Is Galactic Command the solution? I don’t know, but I’d argue it is a step in the right direction. Players can participate in whatever content they like, and still work towards rewards whether their thing is farming heroics or wiping on HM Revan. Yes, there are flaws in the system. It’s not friendly to off-specs and alts; for now crafting is going to have to cover those gaps. And you have to feel bad for folks on cold streaks. A friend has opened twice as many crates as me, but is still waiting on her first set piece. That’s just not fun. In addition I truly believe teams running Hard Mode content beyond EV and KP should have more control over how their group gears up since they are actually doing stuff where that loot matters. However, these are not insoluble problems that require scrapping the entire Galactic Command system.
The last thing about Galactic Command upon which I want to comment is in regard to the Galactic Command XP boosts. It’s not my place to tell people how to spend their money or cartel coins, but I will not be buying any. Having to pay extra on top of my subscription to maximize GC advancement is something I simply refuse to do. These boosts are something more than cosmetics or conveniences, and I think everyone knows that.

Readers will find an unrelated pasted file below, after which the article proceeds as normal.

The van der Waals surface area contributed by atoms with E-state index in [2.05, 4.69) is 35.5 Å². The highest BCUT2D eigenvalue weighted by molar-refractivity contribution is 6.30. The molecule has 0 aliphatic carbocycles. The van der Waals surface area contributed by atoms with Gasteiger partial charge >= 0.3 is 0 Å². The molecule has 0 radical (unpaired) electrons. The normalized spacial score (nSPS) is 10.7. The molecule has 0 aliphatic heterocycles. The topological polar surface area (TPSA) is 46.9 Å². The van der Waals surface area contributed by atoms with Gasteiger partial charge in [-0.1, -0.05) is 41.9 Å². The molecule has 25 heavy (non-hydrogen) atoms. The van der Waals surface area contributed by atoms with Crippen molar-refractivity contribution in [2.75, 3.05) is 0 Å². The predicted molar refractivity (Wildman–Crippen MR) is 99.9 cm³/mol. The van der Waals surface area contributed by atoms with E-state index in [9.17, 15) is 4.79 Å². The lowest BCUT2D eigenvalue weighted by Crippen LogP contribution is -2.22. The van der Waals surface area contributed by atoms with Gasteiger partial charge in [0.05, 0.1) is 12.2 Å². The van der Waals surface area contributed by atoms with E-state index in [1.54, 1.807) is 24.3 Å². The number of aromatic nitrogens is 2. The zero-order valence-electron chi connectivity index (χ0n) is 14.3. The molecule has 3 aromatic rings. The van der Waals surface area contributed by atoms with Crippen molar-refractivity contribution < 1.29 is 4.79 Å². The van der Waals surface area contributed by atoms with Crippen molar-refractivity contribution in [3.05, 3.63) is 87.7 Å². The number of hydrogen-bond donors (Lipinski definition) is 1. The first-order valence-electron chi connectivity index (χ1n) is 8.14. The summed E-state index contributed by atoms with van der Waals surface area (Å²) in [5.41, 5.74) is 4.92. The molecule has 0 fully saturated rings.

Uprisings and Veteran Chapters
I’ve only just dipped my toes into SWTOR’s latest group content, Uprisings, but so far they are a blast. These are flashpoints without the fluff. They are intense and fun with hilariously over the top power-ups and genuinely neat boss fights. So far the best part for me has been how great it is again to be discovering challenges where I have no idea what the junk is going on. Learning fights, getting lost and screwing up with friends is a great way to pass the time in an MMO.
I’ve also tried a few story chapters in Veteran mode and was pleasantly surprised how challenging they are. I expected that they’d be nothing more than non-face roll mode but quickly learned that I couldn’t spam AOE on every pack and expect to survive. I had to use my cool downs and play smart to finish many fights. I’m truly looking forward to learning these a bit more.
As I write this, it is a weird time for SWTOR. For the first time, I’m not really sure what to expect of the game next year. Beyond more Uprisings, Bioware has been frustratingly coy about their plans. With previous expansions, I felt like I knew what to expect in the months ahead. I don’t have the impression that more story is coming anytime soon, and “operations” remains “the word that must not be spoken.” Uprisings are great, and I expect I’ll get some mileage out of replaying chapters on increased difficulties, but I’ve got to wonder how long that stuff will hold my interest. It really is long past time that Bioware let the players in on their roadmap for the game in the coming year. The ball is in your court, Bioware. No pressure.